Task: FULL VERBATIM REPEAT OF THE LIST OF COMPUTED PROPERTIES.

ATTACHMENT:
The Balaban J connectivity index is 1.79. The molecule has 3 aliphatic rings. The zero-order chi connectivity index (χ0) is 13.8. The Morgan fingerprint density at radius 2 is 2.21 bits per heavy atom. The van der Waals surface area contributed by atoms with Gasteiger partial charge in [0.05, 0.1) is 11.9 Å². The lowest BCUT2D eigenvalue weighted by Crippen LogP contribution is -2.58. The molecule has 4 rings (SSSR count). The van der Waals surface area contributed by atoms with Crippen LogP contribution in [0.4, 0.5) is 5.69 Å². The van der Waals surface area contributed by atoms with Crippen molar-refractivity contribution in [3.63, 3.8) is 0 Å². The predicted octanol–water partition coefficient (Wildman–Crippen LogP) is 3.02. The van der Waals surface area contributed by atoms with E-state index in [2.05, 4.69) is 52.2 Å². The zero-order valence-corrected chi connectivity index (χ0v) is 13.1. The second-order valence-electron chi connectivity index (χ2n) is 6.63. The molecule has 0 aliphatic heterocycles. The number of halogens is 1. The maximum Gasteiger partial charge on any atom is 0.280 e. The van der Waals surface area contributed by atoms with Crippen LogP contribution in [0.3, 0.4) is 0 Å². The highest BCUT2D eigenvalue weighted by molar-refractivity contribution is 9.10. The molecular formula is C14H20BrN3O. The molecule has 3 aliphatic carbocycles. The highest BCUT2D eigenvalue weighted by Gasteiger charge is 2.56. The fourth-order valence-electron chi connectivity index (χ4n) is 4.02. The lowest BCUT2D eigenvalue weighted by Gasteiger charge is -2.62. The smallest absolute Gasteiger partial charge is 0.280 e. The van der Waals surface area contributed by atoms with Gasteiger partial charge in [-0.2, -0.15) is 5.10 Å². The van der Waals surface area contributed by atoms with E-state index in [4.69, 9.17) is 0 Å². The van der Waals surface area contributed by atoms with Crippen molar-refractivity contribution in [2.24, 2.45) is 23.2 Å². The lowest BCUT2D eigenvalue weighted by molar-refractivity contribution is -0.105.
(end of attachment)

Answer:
The Balaban J connectivity index is 1.79. The molecule has 3 aliphatic rings. The zero-order chi connectivity index (χ0) is 13.8. The Morgan fingerprint density at radius 2 is 2.21 bits per heavy atom. The van der Waals surface area contributed by atoms with Gasteiger partial charge in [0.05, 0.1) is 11.9 Å². The lowest BCUT2D eigenvalue weighted by Crippen LogP contribution is -2.58. The molecule has 4 rings (SSSR count). The van der Waals surface area contributed by atoms with Crippen LogP contribution in [0.4, 0.5) is 5.69 Å². The van der Waals surface area contributed by atoms with Crippen molar-refractivity contribution in [3.63, 3.8) is 0 Å². The predicted octanol–water partition coefficient (Wildman–Crippen LogP) is 3.02. The van der Waals surface area contributed by atoms with E-state index in [2.05, 4.69) is 52.2 Å². The zero-order valence-corrected chi connectivity index (χ0v) is 13.1. The second-order valence-electron chi connectivity index (χ2n) is 6.63. The molecule has 0 aliphatic heterocycles. The number of halogens is 1. The maximum Gasteiger partial charge on any atom is 0.280 e. The van der Waals surface area contributed by atoms with Crippen LogP contribution in [0.3, 0.4) is 0 Å². The highest BCUT2D eigenvalue weighted by molar-refractivity contribution is 9.10. The molecular formula is C14H20BrN3O. The molecule has 3 aliphatic carbocycles. The highest BCUT2D eigenvalue weighted by Gasteiger charge is 2.56. The fourth-order valence-electron chi connectivity index (χ4n) is 4.02. The lowest BCUT2D eigenvalue weighted by Gasteiger charge is -2.62. The smallest absolute Gasteiger partial charge is 0.280 e. The van der Waals surface area contributed by atoms with Gasteiger partial charge in [-0.2, -0.15) is 5.10 Å². The van der Waals surface area contributed by atoms with E-state index in [4.69, 9.17) is 0 Å². The van der Waals surface area contributed by atoms with Crippen molar-refractivity contribution in [2.24, 2.45) is 23.2 Å². The lowest BCUT2D eigenvalue weighted by molar-refractivity contribution is -0.105.